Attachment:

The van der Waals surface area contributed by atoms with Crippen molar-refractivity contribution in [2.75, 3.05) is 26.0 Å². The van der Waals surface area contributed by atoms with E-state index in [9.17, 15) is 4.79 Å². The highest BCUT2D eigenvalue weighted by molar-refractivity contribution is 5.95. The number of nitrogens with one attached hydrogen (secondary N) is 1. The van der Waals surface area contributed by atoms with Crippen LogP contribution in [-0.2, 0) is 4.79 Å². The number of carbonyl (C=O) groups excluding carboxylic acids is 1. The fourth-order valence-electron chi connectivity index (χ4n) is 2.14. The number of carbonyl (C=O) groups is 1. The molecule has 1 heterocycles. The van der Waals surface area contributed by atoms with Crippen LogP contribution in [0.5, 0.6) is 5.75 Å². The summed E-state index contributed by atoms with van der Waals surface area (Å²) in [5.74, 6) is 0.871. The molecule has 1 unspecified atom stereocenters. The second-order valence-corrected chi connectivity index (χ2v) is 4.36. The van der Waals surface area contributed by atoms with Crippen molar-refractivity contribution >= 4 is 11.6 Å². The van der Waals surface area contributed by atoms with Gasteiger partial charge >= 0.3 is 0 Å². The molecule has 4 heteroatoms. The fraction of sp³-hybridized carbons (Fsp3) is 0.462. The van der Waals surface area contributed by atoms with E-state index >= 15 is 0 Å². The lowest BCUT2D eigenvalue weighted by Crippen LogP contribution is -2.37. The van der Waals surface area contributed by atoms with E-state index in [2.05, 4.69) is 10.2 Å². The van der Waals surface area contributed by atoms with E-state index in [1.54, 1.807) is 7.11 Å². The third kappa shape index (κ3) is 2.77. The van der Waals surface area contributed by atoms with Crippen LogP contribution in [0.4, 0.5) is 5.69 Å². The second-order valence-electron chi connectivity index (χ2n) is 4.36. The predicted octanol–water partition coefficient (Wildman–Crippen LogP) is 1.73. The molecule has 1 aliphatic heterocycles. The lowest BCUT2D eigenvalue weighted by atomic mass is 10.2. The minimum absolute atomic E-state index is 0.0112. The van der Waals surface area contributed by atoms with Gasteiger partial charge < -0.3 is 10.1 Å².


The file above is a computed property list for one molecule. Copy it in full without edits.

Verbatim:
The van der Waals surface area contributed by atoms with Crippen molar-refractivity contribution in [2.75, 3.05) is 26.0 Å². The van der Waals surface area contributed by atoms with E-state index in [9.17, 15) is 4.79 Å². The highest BCUT2D eigenvalue weighted by molar-refractivity contribution is 5.95. The number of nitrogens with one attached hydrogen (secondary N) is 1. The van der Waals surface area contributed by atoms with Crippen LogP contribution in [-0.2, 0) is 4.79 Å². The number of carbonyl (C=O) groups excluding carboxylic acids is 1. The fourth-order valence-electron chi connectivity index (χ4n) is 2.14. The number of carbonyl (C=O) groups is 1. The molecule has 1 heterocycles. The van der Waals surface area contributed by atoms with Crippen LogP contribution in [0.5, 0.6) is 5.75 Å². The summed E-state index contributed by atoms with van der Waals surface area (Å²) in [5.74, 6) is 0.871. The molecule has 1 unspecified atom stereocenters. The second-order valence-corrected chi connectivity index (χ2v) is 4.36. The van der Waals surface area contributed by atoms with Crippen molar-refractivity contribution >= 4 is 11.6 Å². The van der Waals surface area contributed by atoms with Gasteiger partial charge >= 0.3 is 0 Å². The molecule has 4 heteroatoms. The fraction of sp³-hybridized carbons (Fsp3) is 0.462. The van der Waals surface area contributed by atoms with E-state index >= 15 is 0 Å². The lowest BCUT2D eigenvalue weighted by Crippen LogP contribution is -2.37. The van der Waals surface area contributed by atoms with E-state index in [2.05, 4.69) is 10.2 Å². The van der Waals surface area contributed by atoms with E-state index in [1.54, 1.807) is 7.11 Å². The third kappa shape index (κ3) is 2.77. The van der Waals surface area contributed by atoms with Crippen LogP contribution in [0.4, 0.5) is 5.69 Å². The second-order valence-electron chi connectivity index (χ2n) is 4.36. The predicted octanol–water partition coefficient (Wildman–Crippen LogP) is 1.73. The molecule has 1 aliphatic heterocycles. The lowest BCUT2D eigenvalue weighted by atomic mass is 10.2. The minimum absolute atomic E-state index is 0.0112. The van der Waals surface area contributed by atoms with Gasteiger partial charge < -0.3 is 10.1 Å².